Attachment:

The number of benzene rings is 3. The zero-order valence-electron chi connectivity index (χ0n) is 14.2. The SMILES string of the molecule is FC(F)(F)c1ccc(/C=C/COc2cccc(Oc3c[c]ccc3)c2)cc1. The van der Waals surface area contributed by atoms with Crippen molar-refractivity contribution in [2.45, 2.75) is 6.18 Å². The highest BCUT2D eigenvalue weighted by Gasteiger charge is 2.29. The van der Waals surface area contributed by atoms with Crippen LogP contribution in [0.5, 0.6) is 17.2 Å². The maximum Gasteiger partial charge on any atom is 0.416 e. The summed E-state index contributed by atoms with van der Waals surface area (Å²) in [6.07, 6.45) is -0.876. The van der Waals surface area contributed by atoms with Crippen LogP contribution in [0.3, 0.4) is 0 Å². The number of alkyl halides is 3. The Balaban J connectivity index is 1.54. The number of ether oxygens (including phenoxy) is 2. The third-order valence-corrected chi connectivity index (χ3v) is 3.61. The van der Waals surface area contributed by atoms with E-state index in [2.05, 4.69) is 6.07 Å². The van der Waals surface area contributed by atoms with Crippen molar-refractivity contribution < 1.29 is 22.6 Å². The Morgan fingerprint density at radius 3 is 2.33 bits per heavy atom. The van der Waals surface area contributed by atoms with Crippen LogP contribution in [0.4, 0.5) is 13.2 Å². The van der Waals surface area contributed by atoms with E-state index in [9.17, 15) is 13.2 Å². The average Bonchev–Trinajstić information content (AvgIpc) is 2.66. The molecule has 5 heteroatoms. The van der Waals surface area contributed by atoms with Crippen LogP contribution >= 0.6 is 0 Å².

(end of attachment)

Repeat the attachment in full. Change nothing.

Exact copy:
The number of benzene rings is 3. The zero-order valence-electron chi connectivity index (χ0n) is 14.2. The SMILES string of the molecule is FC(F)(F)c1ccc(/C=C/COc2cccc(Oc3c[c]ccc3)c2)cc1. The van der Waals surface area contributed by atoms with Crippen molar-refractivity contribution in [2.45, 2.75) is 6.18 Å². The highest BCUT2D eigenvalue weighted by Gasteiger charge is 2.29. The van der Waals surface area contributed by atoms with Crippen LogP contribution in [0.5, 0.6) is 17.2 Å². The maximum Gasteiger partial charge on any atom is 0.416 e. The summed E-state index contributed by atoms with van der Waals surface area (Å²) in [6.07, 6.45) is -0.876. The van der Waals surface area contributed by atoms with Crippen LogP contribution in [0.3, 0.4) is 0 Å². The number of alkyl halides is 3. The Balaban J connectivity index is 1.54. The number of ether oxygens (including phenoxy) is 2. The third-order valence-corrected chi connectivity index (χ3v) is 3.61. The van der Waals surface area contributed by atoms with E-state index in [2.05, 4.69) is 6.07 Å². The van der Waals surface area contributed by atoms with Crippen molar-refractivity contribution < 1.29 is 22.6 Å². The Morgan fingerprint density at radius 3 is 2.33 bits per heavy atom. The van der Waals surface area contributed by atoms with Crippen LogP contribution in [0.4, 0.5) is 13.2 Å². The van der Waals surface area contributed by atoms with E-state index in [9.17, 15) is 13.2 Å². The average Bonchev–Trinajstić information content (AvgIpc) is 2.66. The molecule has 5 heteroatoms. The van der Waals surface area contributed by atoms with Crippen LogP contribution >= 0.6 is 0 Å².